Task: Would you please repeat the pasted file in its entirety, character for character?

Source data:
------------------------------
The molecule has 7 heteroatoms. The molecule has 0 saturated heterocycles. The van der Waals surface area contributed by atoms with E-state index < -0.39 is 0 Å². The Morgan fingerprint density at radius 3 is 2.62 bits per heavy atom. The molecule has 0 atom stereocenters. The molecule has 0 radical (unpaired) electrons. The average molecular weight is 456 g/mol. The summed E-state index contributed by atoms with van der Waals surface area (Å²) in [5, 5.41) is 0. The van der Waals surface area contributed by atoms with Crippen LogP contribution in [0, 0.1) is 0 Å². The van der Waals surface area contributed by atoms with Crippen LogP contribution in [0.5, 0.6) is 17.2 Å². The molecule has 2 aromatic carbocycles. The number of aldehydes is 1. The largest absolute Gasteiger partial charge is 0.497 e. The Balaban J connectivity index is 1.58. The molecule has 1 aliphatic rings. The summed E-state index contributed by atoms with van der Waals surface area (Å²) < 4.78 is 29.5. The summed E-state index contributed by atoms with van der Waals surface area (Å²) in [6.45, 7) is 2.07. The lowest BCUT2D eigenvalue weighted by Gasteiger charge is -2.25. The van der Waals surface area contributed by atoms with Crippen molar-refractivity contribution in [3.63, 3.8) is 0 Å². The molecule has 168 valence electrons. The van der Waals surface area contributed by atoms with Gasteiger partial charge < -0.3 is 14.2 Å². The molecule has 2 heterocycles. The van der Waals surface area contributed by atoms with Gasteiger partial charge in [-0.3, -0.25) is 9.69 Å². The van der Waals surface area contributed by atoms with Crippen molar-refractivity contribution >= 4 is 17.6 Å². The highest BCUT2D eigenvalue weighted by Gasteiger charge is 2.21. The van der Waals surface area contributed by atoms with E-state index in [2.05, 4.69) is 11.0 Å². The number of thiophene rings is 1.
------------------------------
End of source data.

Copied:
The molecule has 7 heteroatoms. The molecule has 0 saturated heterocycles. The van der Waals surface area contributed by atoms with E-state index < -0.39 is 0 Å². The Morgan fingerprint density at radius 3 is 2.62 bits per heavy atom. The molecule has 0 atom stereocenters. The molecule has 0 radical (unpaired) electrons. The average molecular weight is 456 g/mol. The summed E-state index contributed by atoms with van der Waals surface area (Å²) in [5, 5.41) is 0. The van der Waals surface area contributed by atoms with Crippen LogP contribution in [0, 0.1) is 0 Å². The van der Waals surface area contributed by atoms with Crippen LogP contribution in [0.5, 0.6) is 17.2 Å². The molecule has 2 aromatic carbocycles. The number of aldehydes is 1. The largest absolute Gasteiger partial charge is 0.497 e. The Balaban J connectivity index is 1.58. The molecule has 1 aliphatic rings. The summed E-state index contributed by atoms with van der Waals surface area (Å²) < 4.78 is 29.5. The summed E-state index contributed by atoms with van der Waals surface area (Å²) in [6.45, 7) is 2.07. The lowest BCUT2D eigenvalue weighted by Gasteiger charge is -2.25. The van der Waals surface area contributed by atoms with Crippen molar-refractivity contribution in [3.63, 3.8) is 0 Å². The molecule has 168 valence electrons. The van der Waals surface area contributed by atoms with Gasteiger partial charge < -0.3 is 14.2 Å². The molecule has 2 heterocycles. The van der Waals surface area contributed by atoms with Gasteiger partial charge in [-0.3, -0.25) is 9.69 Å². The van der Waals surface area contributed by atoms with Crippen molar-refractivity contribution >= 4 is 17.6 Å². The highest BCUT2D eigenvalue weighted by Gasteiger charge is 2.21. The van der Waals surface area contributed by atoms with E-state index in [2.05, 4.69) is 11.0 Å². The number of thiophene rings is 1.